Tuesday, August 25, 2009

Heroes: The image of reality

Yes, all is not what it appears. The romantic images that Shakespeare and Bernard Shaw portray of Anthony and Cleopatra when "faced" by reality are quite different. We desire the Anthony and Cleopatra from history to appear as beautiful as Liz Taylor and Richard Burton in the movie Cleopatra. What did Anthony and Cleopatra really look like? Before photography we only had the ideal approximate images made in stone, metal or sketches on paper and paintings paid for by the subjects or their patrons.

The Romans were famous for their reputation of copying the works and ideas of others. Beautiful Roman fakes of Greek ideals. But then again we should give those old Romans some credit for originality where credit is due. Look at their coins.

Above is an image of Cleopatra from a Roman coin produced during her lifetime. While no beauty physically she was renown for her intelligence, wit, ruthlessness and survivability. She captured the heart of both Julius Caesar and Mark Anthony. She was willing to bear their children. For power or for love? She was the first Ptolemy to actually speak the local Egyptian dialect in addition to Greek and Latin. Octavian was unaffected by her charms and planned to parade her in golden chains in his official triumph in Rome. She chose death instead of indignity and dishonor. Her son by Caesar, Caesarion Ptolemy was killed on orders by Octavian. Her children by Mark Anthony survived her. It is my opinion that her personality was best captured by an East Indian actress in the recent series: Rome (produced by HBO).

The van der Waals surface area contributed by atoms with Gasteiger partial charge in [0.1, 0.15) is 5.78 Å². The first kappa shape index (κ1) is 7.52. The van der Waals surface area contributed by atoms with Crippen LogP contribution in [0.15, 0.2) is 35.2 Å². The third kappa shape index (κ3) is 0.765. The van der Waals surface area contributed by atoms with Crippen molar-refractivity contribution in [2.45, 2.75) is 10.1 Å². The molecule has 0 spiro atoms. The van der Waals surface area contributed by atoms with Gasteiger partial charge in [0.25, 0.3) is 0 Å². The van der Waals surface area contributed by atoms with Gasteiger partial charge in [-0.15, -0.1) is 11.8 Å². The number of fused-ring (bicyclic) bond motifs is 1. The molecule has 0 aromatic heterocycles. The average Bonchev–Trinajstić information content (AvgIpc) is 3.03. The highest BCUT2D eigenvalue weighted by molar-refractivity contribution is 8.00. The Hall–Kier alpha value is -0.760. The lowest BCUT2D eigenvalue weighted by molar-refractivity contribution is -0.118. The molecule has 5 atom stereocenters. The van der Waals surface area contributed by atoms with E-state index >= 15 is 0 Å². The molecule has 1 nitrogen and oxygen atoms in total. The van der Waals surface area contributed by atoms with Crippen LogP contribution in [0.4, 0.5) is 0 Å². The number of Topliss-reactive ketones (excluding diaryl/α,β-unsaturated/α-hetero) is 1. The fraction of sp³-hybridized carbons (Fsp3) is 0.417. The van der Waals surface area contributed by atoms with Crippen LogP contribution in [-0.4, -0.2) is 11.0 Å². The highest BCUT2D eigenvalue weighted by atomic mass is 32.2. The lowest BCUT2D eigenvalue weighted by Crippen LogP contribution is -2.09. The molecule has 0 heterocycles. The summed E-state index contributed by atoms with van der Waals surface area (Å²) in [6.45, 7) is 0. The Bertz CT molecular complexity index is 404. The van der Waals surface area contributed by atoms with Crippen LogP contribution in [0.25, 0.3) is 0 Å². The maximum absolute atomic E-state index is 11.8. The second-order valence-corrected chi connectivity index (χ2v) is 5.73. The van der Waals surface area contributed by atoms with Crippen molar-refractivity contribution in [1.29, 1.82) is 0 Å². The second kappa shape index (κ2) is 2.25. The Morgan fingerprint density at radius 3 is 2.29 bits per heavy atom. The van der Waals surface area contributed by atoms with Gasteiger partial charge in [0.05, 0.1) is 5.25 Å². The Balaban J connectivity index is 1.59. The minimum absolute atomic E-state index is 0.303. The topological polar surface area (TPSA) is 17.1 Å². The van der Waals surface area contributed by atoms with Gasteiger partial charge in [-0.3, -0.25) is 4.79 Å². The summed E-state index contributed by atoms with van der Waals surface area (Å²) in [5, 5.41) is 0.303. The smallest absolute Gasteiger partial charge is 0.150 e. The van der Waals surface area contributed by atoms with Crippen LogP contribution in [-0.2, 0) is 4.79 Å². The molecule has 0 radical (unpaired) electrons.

Did Mark Anthony look like Richard Burton? Well no. Above is a copy of a Roman coin portraying Mark Anthony as he looked during the years he lived in Egypt with Cleopatra. He like Cleopatra had an engaging personality and believed that loyalty was the most important trait in love and friendship. How else would you account for Anthony's rapid rise as the right-hand to Julius Caesar? He appears on the above coin with a strong chin and curly hair....but a boxer's face. Loyalty was important to him. He could be cruel and heartless when it advanced his career. Not a book reader, but politically smart when it suited his purposes. He was a man's man yet met his match with Cleopatra and then tied his fate to her.

Now, what about Julius Caesar? That is another story.

Now how about our hero Lincoln:

Abraham Lincoln liked to tell stories relating to his lack of looks. One story he told relates
how he was shaking hands in a receiving line at a political function. A woman greeted him by saying "my God I believe you are the ugliest man I have ever seen". Lincoln replied "I can't help that I am ugly". To which the woman replied "at least you could stay at home." Indeed, where would we be now as a nation if Lincoln had stayed at home.

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